This is a city of popular culture icons and none said more about the city than Seinfeld (or did it say nothing about anything). Regardless of it being or not being about anything it had influence and it seeped into Australian popular culture just as much as it seems to have done here in New York. That’s why we followed Number Big Son’s lead to Tom’s Restaurant on the upper west-side for breakfast this morning. Tom’s being the Restaurant sign featured in the show whenever they met in the diner. Breakfast has been a concept on this holiday – starting point. It’s lucky to be underway by 11am, unless we’re having it at home when 10 seems to be the preferred time. Today, we made it to Tom’s by 12 and got our table by 12:30 and got our food by 1pm, so while breakfast was the aim, our orders were a mix enabled by Tom’s promise to serve breakfast all day and his extensive menu of items that were not in the breakfast chapter of the menu.
Tom’s time ended and we lurched out the door (Tom’s is almost surrounded by Columbia University) and set out for destination 2 on todays menu, Harlem. We chose a walk in the park, as you do, which we managed to turn into a 28 block hike through and across Central Park, which was beautiful, past the Mt Sinai Hospital, which was impressive, by the Graffiti Wall of Fame, which was locked in a school yard, and on up to 116th St, which was through housing projects. 116th Street was supposed to provide us with an African Market of wonder and exotic amazement – it did not. It provided us with an African/I Heart New York Souvenir experience.
We got to Malcolm X Boulevard and nipped into the subway to 125th Street, which was supposed to provide us with a lively, exciting street scape – now we may have been in the wrong bit, but we found a down-at-heel area with phone case vendors lining the streets and Maccas and Burger Kings in numbers hitherto unseen in New York (nice work junk food corporations – hit the low s.e.s parts and hit ’em hard!). We were intrigued by the number of street scent vendors with their stalls lines with hundreds of little bottles of mysterious oils, but we weren’t after perfume or $2 shops or McNuggets and we were a little unprepared for the number of, how can I put this… Baptist Churches, in the area. Oh, and the loud, maniacally gesturing, folk with kiddies named Isis and the like we had to snake through up the sidewalks. Harlem was an interesting place to visit, but as I said, we might have been a little under-researched and in the wrong part. We did see the famous facade of the Apollo Theatre, though.
The subway, our ever present Alice-Hole, presented itself and down we tumbled aiming to come up at 34th Street, which is a good 30 minute ride from 125th Street. Our next mission was to knock off a big thing. We surfaced at Herald Square, in the shadow of our target, the Empire State Building, this one we had researched enough to know that we should show disdain and ignore the legion of ticket touts outside the door and march purposefully into the building and head to the ticket office. Those who operate the building’s tourist attraction have laid out a circuitous route with huge numbers of velvet covered chains and stanchions largely devised to cram hundreds of people into the ticket queues, but also cunningly laid to lead you through the green screen photographers set, where they’ll pretend that having your photo taken and expertly manipulated to make it look as though you were standing with the Empire State Building behind you, is part of the process. You’re also led through a security check, where belts and jackets must be removed, but shoes are OK. I have real difficulty with the belt thing – it’s hard to get all your belongs into the tray; remove your wallet and phone, and check your pockets while holding your trousers up with one hand, then repeat the process backwards while trying to re-dress and load your stuff back in a space designed for not stopping. Back along the cattle crush and we finally made it to the elevators after being led through a half-hearted exhibition of old photos highlighting the complete lack of any workplace health and safety concerns during the building’s construction. The elevator took us to level 80, so we could be lead through another section of shiny deco flooring and a last minute rest-room stop, before another elevator took us the final 6 floors to the Observation Deck. Now here I admit that even a hardened, jaded cynic such as I was impressed. It was a clear afternoon, cold at about 4ºC and close to dusk. The views were spectacular with glimpses of Times Square and the Rockefeller Skating Rink through the buidings. The Flat Iron building in all it’s glory and those beautiful bridges all the way out Staten Island. Wow.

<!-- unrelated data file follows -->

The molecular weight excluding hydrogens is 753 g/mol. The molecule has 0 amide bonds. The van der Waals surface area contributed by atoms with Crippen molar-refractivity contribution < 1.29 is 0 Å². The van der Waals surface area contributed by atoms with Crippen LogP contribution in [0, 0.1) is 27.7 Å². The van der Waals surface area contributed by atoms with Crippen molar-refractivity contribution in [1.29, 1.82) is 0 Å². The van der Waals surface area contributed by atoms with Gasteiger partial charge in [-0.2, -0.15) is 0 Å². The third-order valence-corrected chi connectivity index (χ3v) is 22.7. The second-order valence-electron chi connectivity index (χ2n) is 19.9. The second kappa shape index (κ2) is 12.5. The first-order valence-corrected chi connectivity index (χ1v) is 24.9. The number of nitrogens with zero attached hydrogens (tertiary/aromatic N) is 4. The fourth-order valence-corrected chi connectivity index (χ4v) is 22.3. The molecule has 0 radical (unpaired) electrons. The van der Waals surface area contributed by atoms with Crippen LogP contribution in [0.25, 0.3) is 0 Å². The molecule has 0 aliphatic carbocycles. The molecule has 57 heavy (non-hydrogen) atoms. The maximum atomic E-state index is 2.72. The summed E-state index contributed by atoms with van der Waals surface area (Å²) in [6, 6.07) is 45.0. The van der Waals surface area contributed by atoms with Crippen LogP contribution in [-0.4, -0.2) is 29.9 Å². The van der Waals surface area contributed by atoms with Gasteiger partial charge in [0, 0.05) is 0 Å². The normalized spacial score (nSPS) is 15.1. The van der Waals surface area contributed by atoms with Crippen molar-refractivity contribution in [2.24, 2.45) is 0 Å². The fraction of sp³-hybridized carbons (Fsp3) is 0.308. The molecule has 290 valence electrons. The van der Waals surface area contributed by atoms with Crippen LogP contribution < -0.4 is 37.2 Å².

We spent about 45 minutes out in freeze before heading back down, with the exit path carefully set to pass through the green screen photographer’s finished product display, and the gift shop and the Walgreens on the second floor before the revolving doors spewed us out onto 5th Avenue into the blustery winds, where the circle is completed by the legion of ticket touts sets upon you again.
The subway delivered us home in crowded rush hour style – we always know we’re on the right train by the (large) number of gents in Homburgs in our carriage. Mr Piña provided sushi and gyoza for our dinner and some Ben & Jerry’s for our dessert.